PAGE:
"This individual went and got a senior eligibility specialist to come back into the room," Mayhew said. "That senior eligibility specialist said, 'Your answers are evasive, you are not providing us with the information we need.' So it's a two-minute video out of a 45-minute interview. The governor has said when in doubt call your supervisor in. We need people to feel comfortable doing that. This individual did."

For his part, Gov. Paul LePage says he appreciates the video, he just would have preferred to have known about it in February. LePage says his administration's Fraud and Abuse Work Team has identified the need for better education and training of front line staff about fraud prevention.

LePage says the O'Keefe video primarily shows that an employee who wasted 43 minutes on an applicant who couldn't qualify for benefits needs additional training.  "This individual is relatively new on the job and very pooly trained," he said.  "We need to be far more more professional and we have to provide better training, and I take complete responsibility in that."

"Well, I think the video--first of all, it is just two minutes and I don't think it shows any fraud," says Sara Gagne Holmes, executive director of Maine Equal Justice Partners. Gagne Holes says the state's welfare case workers are over-burdened with requests for assistance from needy Mainers. Videos like O'Keefe's she says, do little to recognize the hard work of state employees.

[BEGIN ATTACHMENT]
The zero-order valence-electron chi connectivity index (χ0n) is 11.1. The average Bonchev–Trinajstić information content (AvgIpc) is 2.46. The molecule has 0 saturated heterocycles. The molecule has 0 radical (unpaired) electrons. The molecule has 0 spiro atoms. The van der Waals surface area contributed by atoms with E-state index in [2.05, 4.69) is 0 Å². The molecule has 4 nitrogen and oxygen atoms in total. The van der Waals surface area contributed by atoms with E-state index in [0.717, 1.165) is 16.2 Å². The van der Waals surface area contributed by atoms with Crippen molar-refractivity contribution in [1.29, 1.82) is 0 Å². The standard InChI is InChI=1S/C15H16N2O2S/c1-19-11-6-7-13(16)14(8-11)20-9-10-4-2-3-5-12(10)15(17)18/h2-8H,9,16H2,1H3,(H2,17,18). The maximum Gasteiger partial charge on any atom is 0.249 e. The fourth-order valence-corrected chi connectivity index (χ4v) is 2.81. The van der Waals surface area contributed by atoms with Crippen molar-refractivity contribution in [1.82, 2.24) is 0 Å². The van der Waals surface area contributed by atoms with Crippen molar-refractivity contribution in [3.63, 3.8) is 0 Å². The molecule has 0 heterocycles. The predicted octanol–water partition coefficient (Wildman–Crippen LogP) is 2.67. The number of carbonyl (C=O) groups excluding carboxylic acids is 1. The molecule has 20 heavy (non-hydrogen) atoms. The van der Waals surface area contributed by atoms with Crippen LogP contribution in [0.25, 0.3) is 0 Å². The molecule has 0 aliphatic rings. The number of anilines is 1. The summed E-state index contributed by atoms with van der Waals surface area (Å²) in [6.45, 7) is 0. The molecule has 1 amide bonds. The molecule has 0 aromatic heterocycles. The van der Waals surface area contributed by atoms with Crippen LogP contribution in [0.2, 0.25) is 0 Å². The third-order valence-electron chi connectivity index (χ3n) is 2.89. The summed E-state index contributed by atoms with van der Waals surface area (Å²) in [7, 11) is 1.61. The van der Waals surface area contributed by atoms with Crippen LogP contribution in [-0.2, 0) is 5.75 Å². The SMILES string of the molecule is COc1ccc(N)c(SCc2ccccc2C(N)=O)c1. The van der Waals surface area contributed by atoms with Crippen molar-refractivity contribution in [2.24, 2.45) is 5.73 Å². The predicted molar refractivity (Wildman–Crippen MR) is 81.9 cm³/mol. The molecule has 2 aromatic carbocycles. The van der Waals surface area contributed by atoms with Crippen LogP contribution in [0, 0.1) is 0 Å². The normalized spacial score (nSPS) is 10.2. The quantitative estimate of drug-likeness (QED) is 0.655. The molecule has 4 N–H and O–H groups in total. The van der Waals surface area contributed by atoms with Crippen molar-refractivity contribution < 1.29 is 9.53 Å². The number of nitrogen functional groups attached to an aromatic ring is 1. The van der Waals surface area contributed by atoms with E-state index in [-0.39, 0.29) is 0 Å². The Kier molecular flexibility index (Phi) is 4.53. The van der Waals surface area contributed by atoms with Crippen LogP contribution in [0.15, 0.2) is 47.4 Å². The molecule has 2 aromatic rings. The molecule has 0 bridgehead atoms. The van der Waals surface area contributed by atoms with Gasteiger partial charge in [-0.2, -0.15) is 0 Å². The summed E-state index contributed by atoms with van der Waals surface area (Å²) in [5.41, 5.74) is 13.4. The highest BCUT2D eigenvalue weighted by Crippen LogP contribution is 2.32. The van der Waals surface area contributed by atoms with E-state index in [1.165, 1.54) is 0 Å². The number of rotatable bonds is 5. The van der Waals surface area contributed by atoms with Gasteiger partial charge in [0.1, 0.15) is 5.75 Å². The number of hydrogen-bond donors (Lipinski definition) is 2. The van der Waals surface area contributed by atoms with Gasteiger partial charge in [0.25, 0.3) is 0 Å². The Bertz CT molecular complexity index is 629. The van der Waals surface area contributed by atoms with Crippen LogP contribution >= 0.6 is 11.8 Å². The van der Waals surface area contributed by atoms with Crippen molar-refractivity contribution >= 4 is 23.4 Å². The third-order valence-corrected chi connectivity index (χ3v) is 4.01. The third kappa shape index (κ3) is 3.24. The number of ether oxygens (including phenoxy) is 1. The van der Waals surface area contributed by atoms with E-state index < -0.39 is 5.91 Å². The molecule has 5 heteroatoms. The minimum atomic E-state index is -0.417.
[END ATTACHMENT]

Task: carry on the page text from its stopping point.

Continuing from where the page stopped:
Ben Grant, executive director of the Maine Democratic Party agrees, and says that conservative Republican groups like the Maine Heritage Policy Center and Americans for Prosperity are trying to exploit a fizzled sting attempt to convince Mainers that the state is riddled with fraud.

"What we have here is a political party that's desperate to show the people of Maine that there is fraud going on in Maine in many different arenas, and the simple fact is that they have no evidence, and there just isn't the type of rampant fraud that they are claiming there is," Grant says. "And it's just fear-mongering and scare tactics."

Gov. LePage said he has directed Commissioner Mayhew to look into the Biddeford incident and take corrective action. 

EDITOR'S NOTE:  A previous version of this story indicated that the actor portraying the welfare recipient was James O'Keefe.  In fact, James O'Keefe produced the video but did not appear in it.